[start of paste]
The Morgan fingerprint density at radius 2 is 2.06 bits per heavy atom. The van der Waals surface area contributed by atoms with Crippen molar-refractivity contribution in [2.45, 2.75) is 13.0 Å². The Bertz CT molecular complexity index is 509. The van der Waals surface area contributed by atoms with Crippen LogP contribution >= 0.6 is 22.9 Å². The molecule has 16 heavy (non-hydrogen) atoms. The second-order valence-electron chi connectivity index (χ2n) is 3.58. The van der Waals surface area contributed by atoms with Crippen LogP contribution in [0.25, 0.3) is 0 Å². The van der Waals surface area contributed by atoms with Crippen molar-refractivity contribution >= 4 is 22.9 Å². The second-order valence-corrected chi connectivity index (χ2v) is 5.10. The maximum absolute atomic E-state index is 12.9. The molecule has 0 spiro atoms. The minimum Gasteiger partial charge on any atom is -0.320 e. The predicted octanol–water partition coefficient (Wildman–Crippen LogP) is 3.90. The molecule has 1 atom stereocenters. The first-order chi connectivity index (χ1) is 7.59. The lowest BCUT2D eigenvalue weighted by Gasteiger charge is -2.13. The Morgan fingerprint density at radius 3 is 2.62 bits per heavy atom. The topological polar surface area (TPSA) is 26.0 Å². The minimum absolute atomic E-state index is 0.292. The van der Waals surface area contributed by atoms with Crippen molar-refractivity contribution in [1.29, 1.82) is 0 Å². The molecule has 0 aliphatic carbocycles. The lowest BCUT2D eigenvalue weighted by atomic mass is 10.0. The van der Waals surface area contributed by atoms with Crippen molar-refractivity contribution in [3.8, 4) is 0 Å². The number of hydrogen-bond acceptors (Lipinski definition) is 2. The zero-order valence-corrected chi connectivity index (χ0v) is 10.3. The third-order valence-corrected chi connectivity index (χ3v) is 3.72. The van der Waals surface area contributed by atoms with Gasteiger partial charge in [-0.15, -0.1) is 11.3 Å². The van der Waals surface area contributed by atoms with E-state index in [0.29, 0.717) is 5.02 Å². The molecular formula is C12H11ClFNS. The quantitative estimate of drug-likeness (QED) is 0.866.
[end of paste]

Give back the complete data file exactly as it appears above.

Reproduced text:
The Morgan fingerprint density at radius 2 is 2.06 bits per heavy atom. The van der Waals surface area contributed by atoms with Crippen molar-refractivity contribution in [2.45, 2.75) is 13.0 Å². The Bertz CT molecular complexity index is 509. The van der Waals surface area contributed by atoms with Crippen LogP contribution >= 0.6 is 22.9 Å². The molecule has 16 heavy (non-hydrogen) atoms. The second-order valence-electron chi connectivity index (χ2n) is 3.58. The van der Waals surface area contributed by atoms with Crippen LogP contribution in [0.25, 0.3) is 0 Å². The van der Waals surface area contributed by atoms with Crippen molar-refractivity contribution >= 4 is 22.9 Å². The second-order valence-corrected chi connectivity index (χ2v) is 5.10. The maximum absolute atomic E-state index is 12.9. The molecule has 0 spiro atoms. The minimum Gasteiger partial charge on any atom is -0.320 e. The predicted octanol–water partition coefficient (Wildman–Crippen LogP) is 3.90. The molecule has 1 atom stereocenters. The first-order chi connectivity index (χ1) is 7.59. The lowest BCUT2D eigenvalue weighted by Gasteiger charge is -2.13. The Morgan fingerprint density at radius 3 is 2.62 bits per heavy atom. The topological polar surface area (TPSA) is 26.0 Å². The minimum absolute atomic E-state index is 0.292. The van der Waals surface area contributed by atoms with Crippen molar-refractivity contribution in [1.29, 1.82) is 0 Å². The molecule has 0 aliphatic carbocycles. The lowest BCUT2D eigenvalue weighted by atomic mass is 10.0. The van der Waals surface area contributed by atoms with Crippen molar-refractivity contribution in [3.8, 4) is 0 Å². The number of hydrogen-bond acceptors (Lipinski definition) is 2. The zero-order valence-corrected chi connectivity index (χ0v) is 10.3. The third-order valence-corrected chi connectivity index (χ3v) is 3.72. The van der Waals surface area contributed by atoms with Gasteiger partial charge in [-0.15, -0.1) is 11.3 Å². The van der Waals surface area contributed by atoms with E-state index in [0.29, 0.717) is 5.02 Å². The molecular formula is C12H11ClFNS. The quantitative estimate of drug-likeness (QED) is 0.866.